**Find out where to move the circle**

1. For a circle, compute the unit vectors along the red edges towards all its neighbor circles: **u**_{1}, **u**_{2}, ...

2. When the user drags the circle, compute the direction vector **d** from the point where the mouse has been first clicked, preferably over multiple frames to weaken errors of small mouse movements.

3. Compute the dot products of **d** with all vectors **u**_{i}. These represent the projection of **d** onto the red edges.

4. Choose the edge with the largest dot product. This is the one that has the most similar direction to the user's mouse vector **d**.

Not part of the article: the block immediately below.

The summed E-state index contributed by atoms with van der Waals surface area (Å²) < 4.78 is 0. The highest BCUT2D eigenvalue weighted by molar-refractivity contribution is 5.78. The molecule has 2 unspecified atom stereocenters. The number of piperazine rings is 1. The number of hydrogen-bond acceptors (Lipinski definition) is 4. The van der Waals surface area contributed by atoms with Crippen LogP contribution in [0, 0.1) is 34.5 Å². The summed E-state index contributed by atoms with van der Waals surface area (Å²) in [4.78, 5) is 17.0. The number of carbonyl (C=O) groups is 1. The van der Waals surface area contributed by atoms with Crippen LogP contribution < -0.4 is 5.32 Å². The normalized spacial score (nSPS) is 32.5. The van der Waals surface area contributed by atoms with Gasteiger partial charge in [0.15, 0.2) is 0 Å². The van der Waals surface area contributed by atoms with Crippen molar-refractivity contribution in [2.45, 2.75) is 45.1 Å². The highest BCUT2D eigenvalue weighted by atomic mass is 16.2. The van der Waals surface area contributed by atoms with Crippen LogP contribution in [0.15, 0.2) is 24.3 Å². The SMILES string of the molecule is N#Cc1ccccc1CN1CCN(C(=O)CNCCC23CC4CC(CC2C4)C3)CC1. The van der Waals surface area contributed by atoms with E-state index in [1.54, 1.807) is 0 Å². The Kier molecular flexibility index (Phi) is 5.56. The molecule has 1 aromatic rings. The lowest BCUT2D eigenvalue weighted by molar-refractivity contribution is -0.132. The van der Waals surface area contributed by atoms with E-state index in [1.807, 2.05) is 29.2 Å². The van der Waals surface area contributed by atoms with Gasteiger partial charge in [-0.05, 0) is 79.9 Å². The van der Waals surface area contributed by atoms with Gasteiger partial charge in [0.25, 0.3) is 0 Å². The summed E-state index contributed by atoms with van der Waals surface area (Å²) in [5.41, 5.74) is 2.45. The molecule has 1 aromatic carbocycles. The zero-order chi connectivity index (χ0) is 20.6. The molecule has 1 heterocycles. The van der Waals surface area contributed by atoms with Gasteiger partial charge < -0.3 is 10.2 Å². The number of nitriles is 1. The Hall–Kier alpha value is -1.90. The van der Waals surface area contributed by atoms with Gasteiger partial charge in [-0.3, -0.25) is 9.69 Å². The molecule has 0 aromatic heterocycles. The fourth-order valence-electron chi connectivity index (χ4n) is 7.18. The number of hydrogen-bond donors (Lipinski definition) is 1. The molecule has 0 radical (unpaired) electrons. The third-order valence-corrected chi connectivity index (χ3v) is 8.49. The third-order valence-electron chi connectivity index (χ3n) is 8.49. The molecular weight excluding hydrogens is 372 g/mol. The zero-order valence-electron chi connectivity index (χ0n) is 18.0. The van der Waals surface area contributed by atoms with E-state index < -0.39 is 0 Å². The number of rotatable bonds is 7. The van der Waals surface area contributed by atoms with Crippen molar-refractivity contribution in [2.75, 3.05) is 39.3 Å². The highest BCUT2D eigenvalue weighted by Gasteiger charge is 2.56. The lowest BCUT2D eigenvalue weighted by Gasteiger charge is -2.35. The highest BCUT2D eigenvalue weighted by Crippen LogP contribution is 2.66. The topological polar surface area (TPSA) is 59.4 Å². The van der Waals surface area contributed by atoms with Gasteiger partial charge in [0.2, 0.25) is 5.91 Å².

**Keep circle on edge**

You have already computed the edge unit vectors **u**_{i}. You can now simply move the balls along those vectors until they reach a neighbor position.

One issue to take into account is floating point precision; don't compare for position equality and don't move the ball by adding to its last position. You should rather divide the edge into a set of small intervals, and move the ball relatively to its original position.

When **p** is the original position and **u** the chosen edge vector, the positions of the ball will be **p + t*u**, where t is scaled according to the intervals. Depending on how you handle frame rates, you might also want to incorporate the delta time (but I would keep it constant for simplicity).